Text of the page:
The opinions of the public are sought for many reasons. American businesses constantly ask questions, through telephone polls or written questionnaires, to find out the tastes and preferences of American consumers. They also poll employees to check the level of support for their policies. Car manufacturers, cosmetic makers and cereal producers spend millions of dollars each year trying to find out what Americans prefer.
There are many full-time, large companies who conduct these polls under contract to corporations, politicians, government agencies and trade associations who are extremely interested in specific answers to scientifically-developed questions. In addition to Harris, Gallup and Roper organizations, which are well-known because of their long-time, extensive political polls, there are many other polling organizations, employing thousands of people.
One such firm is Ruder Finn & Rotman's Research & Forecasts subsidiary, which pioneered the National Issue Study as a public relations technique. In these studies, which include the Figgie Report on The Fear of Crime in America, The Connecticut Mutual Life Report on American Values in the 80's: The Impact of Belief, and the brand new study, The Whirlpool Corporation Report on The Consumer Comes of Age, the public is surveyed on important topics of public interest.
Research & Forecasts assignments range from extensive communications audits to national public issues studies that become the centerpieces of major public relations campaigns. Research & Forecasts professionals combine a sophisticated background in scientific methodology with sensitivity to public relations considerations. The firm's studies have generated impressive recognition and visibility for sponsoring clients through national and international news coverage, speeches, articles and other communications techniques. Major assignments in recent years have been widely quoted as groundbreaking explorations of American attitudes and perceptions about critical national issues.
Limited-scope projects conducted by the firm's search service help clients as well as agency staff locate information quickly, efficiently and economically. Assignments include library and document research, mail surveys, topical searches utilizing computerized data-bank retrieval systems and in-depth telephone interviews with target audiences. The roles played by people in such research organizations are crucial in asking the right questions in order to elicit information which their clients and management must know.
Opinion surveys help public relations people educate a wide segment of the American people about the benefits of any given product. Providing surveys to America's major corporations is a large part of the function of the nation's foremost public relations firms and their counterparts in corporate public relations departments.
Educating the public involves projecting a positive, wholesome image of the represented company to the different publics it is trying to reach. Public relations is image-building: it is making sure that a company is seen in the best possible light by those who see its advertisements on television or read them in magazines and newspapers. This cannot be over-emphasized.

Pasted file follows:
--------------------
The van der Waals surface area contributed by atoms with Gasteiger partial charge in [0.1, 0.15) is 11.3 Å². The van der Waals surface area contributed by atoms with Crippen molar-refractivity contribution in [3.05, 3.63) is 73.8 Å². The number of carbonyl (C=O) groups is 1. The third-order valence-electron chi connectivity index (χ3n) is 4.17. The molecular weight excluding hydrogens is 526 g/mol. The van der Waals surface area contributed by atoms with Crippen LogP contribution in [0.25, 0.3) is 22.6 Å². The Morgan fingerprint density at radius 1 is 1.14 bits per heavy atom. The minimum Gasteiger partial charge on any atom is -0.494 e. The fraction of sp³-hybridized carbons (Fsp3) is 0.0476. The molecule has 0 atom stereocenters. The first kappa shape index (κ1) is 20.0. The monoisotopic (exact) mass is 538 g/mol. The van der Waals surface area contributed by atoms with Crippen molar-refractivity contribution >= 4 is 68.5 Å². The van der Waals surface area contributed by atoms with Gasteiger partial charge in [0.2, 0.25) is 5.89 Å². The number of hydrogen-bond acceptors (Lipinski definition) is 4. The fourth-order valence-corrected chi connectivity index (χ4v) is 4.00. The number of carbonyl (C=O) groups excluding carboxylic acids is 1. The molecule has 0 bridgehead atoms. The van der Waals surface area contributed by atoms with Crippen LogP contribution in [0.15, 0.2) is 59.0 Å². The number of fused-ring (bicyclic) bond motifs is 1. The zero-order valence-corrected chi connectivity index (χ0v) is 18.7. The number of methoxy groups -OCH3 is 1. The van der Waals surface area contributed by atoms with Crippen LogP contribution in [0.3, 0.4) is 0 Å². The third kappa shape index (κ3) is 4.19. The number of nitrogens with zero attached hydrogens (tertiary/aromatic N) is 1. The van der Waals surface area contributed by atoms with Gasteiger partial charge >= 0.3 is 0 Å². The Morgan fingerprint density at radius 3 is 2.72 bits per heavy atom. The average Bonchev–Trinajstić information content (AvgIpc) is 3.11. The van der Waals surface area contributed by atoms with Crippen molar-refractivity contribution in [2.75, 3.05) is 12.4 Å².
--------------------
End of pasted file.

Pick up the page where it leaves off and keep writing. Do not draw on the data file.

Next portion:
Now more than ever, people in all segments of the general public have a great deal of power.
Relating to Hostile Publics
It is one thing to report generally the existence of "value conflicts" between businesses and other groups in our society. It is another to report that a company's stockholders are accusing it of economic sin or that its employees are at the point of staging anti-exploitation walkouts. It is even more difficult to report that consumers have filed petitions with several federal and state agencies, and that the general public erroneously believes that corporations are "ripping off' the consumer to the tune of 28 percent net profit each year. It takes a tough skin to insist that these problems also be added to management's worries.
Even the middle class is getting restless! And that means the bulk of all of us, America's primary consumers. For this reason, the public relations expert in the years to come and beyond will have to keep up and stay ahead of rapidly changing business and societal conditions. Public relations will still have to react to difficult situations, but above all, the new public relations will depend on skilled practitioners who anticipate trends. The public relations professional must be able to teach the client to comprehend that the world is in a drastic state of change and to cope with those changes.
At times, the public relations person must exhibit the fervor of an evangelist when competing for a client's attention. But the well-grounded client will have respect for the professional in the field who continues to point out that many of the client's problems are related to public relations and who proposes creative and successful techniques to solve the problems.
Never forget that the hallmarks of the public relations craft are communications and persuasion. Specialists must hone their understanding of the forces that change public attitudes, which change a group of cooperative employees into a surly bunch, that change loyal customers to dissidents and that change placid stockholders into irritated strangers.